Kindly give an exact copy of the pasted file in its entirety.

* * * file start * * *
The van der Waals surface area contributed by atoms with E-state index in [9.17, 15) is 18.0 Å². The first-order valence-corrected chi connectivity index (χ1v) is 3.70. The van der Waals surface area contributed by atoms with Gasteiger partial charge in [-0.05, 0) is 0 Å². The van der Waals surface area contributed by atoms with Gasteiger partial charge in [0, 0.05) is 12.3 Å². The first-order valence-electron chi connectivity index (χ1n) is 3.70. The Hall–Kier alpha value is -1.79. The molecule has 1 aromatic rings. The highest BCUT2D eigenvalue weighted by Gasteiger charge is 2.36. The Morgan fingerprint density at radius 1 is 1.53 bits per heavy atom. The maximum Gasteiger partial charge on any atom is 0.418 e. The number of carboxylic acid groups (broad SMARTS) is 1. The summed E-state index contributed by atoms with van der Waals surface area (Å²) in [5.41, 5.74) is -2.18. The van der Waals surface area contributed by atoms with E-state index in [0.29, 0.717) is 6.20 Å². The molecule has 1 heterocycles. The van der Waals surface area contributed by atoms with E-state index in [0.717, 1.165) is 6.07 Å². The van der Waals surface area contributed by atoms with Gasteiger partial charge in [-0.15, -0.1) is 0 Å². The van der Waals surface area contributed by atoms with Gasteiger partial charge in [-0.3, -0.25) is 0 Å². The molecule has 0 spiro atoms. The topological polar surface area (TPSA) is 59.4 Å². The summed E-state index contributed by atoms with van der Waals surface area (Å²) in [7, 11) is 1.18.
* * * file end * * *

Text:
The van der Waals surface area contributed by atoms with E-state index in [9.17, 15) is 18.0 Å². The first-order valence-corrected chi connectivity index (χ1v) is 3.70. The van der Waals surface area contributed by atoms with Gasteiger partial charge in [-0.05, 0) is 0 Å². The van der Waals surface area contributed by atoms with Gasteiger partial charge in [0, 0.05) is 12.3 Å². The first-order valence-electron chi connectivity index (χ1n) is 3.70. The Hall–Kier alpha value is -1.79. The molecule has 1 aromatic rings. The highest BCUT2D eigenvalue weighted by Gasteiger charge is 2.36. The Morgan fingerprint density at radius 1 is 1.53 bits per heavy atom. The maximum Gasteiger partial charge on any atom is 0.418 e. The number of carboxylic acid groups (broad SMARTS) is 1. The summed E-state index contributed by atoms with van der Waals surface area (Å²) in [5.41, 5.74) is -2.18. The van der Waals surface area contributed by atoms with E-state index in [0.29, 0.717) is 6.20 Å². The molecule has 1 heterocycles. The van der Waals surface area contributed by atoms with E-state index in [0.717, 1.165) is 6.07 Å². The van der Waals surface area contributed by atoms with Gasteiger partial charge in [-0.15, -0.1) is 0 Å². The van der Waals surface area contributed by atoms with Gasteiger partial charge in [-0.3, -0.25) is 0 Å². The molecule has 0 spiro atoms. The topological polar surface area (TPSA) is 59.4 Å². The summed E-state index contributed by atoms with van der Waals surface area (Å²) in [7, 11) is 1.18.